How Healthy Are You On the Inside?
If you want to be as healthy as possible and ensure that you maximize the nutrition that your body can extract from your food then start with your gut. Your Gut health literally affects your entire body.
It’s a scary fact that your gut houses around 500 different species of bacteria. There are 10 times as many bacterial cells as human cells in the human body. That means that microbes within us outnumber our own cells 10 to 1!
If you have too many bad gut flora or even too few of the good ones, then it can cause serious problems for both your health and waistline.
Gut bacteria thrive on what you feed them. Think of your gut like a garden that needs regular fertilising. You need to regularly feed your bacteria the right food so that they in turn can help you. If you give them whole, fresh, real foods then your good gut bacteria thrive. Feed them junk, and the nasty bad bugs flourish potentially resulting in leaky gut, toxic overload, and inflammation. In addition fat-regulating hormones like insulin become unbalanced resulting in you craving more junk food. The good news is that your bacteria population changes with every bite of food, so you can positively alter gut flora beginning with your very next meal.
Your gut works very hard, 24/7 breaking down food, absorbing nutrients, keeping out toxins and producing nutrients. And it does it all for free!
On our daily basis our gut has to cope with many challenges;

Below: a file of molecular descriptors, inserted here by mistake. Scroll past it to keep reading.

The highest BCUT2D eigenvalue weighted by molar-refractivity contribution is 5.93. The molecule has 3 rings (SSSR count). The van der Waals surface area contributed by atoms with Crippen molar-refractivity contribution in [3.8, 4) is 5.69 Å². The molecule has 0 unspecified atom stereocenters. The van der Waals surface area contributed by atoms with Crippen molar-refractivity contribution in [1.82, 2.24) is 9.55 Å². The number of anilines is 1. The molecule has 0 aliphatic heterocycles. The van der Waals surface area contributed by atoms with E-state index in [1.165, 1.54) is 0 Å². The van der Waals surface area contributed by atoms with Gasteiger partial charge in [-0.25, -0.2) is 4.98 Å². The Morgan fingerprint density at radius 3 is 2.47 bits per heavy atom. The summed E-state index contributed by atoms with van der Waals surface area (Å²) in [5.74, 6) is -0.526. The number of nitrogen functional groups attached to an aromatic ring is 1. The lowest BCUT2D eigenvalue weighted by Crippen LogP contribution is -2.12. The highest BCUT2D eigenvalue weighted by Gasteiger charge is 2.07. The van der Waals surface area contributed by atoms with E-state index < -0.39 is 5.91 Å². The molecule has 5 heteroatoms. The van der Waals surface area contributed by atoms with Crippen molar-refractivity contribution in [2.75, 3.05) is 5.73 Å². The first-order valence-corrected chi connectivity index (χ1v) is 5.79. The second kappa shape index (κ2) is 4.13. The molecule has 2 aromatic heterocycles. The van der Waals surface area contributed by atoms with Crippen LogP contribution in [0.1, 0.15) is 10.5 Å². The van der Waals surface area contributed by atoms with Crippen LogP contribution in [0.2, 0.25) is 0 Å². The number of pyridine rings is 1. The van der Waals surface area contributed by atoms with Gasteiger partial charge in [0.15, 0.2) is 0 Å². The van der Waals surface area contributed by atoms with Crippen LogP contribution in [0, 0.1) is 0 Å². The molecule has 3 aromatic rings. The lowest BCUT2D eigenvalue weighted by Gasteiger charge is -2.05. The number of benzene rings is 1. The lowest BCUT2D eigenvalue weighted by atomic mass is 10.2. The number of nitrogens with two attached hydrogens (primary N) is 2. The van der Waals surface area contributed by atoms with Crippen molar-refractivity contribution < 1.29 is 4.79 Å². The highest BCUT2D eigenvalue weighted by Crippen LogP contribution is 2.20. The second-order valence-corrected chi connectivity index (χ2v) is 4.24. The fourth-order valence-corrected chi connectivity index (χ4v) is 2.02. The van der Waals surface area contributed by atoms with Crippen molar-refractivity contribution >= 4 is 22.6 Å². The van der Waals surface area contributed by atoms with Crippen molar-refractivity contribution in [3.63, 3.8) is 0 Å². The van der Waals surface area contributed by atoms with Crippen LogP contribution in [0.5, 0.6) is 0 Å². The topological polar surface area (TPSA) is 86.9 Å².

- Junk Food. This nutrient-poor diet makes all the wrong bacteria and yeast grow in the gut, leading to a damaged ecosystem.
- Medication overuse. Anti-inflammatories, antibiotics, acid blocking drugs and steroids damage the gut or block normal digestive function.
- Infections and gut imbalances. These include small intestinal bacteria overgrowth (SIBO), yeast overgrowth and parasites.
- Toxic overload. Including mercury and mold toxins from our food
- Inadequate digestive enzymes. Stress, acid-blocking medications and zinc deficiencies can all contribute to lack of adequate digestive enzyme function.
- Stress. Chronic stress alters your gut nervous system, creating a leaky gut and changing the normal bacteria in the gut.
Rebalancing Your Gut
The foundation of good gut health begins with what you eat. To optimise your gut health, make sure you eat fibre rich vegetables, low-sugar fruits, non-gluten grains and legumes.
You might also consider an elimination diet to address food sensitivities. Completely remove gluten, dairy, yeast, corn, soy and eggs for a week or two and see how your gut feels and what happens to any symptoms you might be experiencing for example bloating, wind and low energy.
As an endurance athlete, it is really important to optimise your gut health as it helps your immunity system which is challenged regularly with training and races. How often have you been ill after a race? I recommend a four-step strategy with clients to help reduce inflammation and heal the gut.
- Remove the bad foods, drugs and potential food allergens
- Increase your fibre intake gradually
- Reinoculate your gut with good bacteria using probiotics
- Repair the gut lining with supplements such as omega 3 fatty acids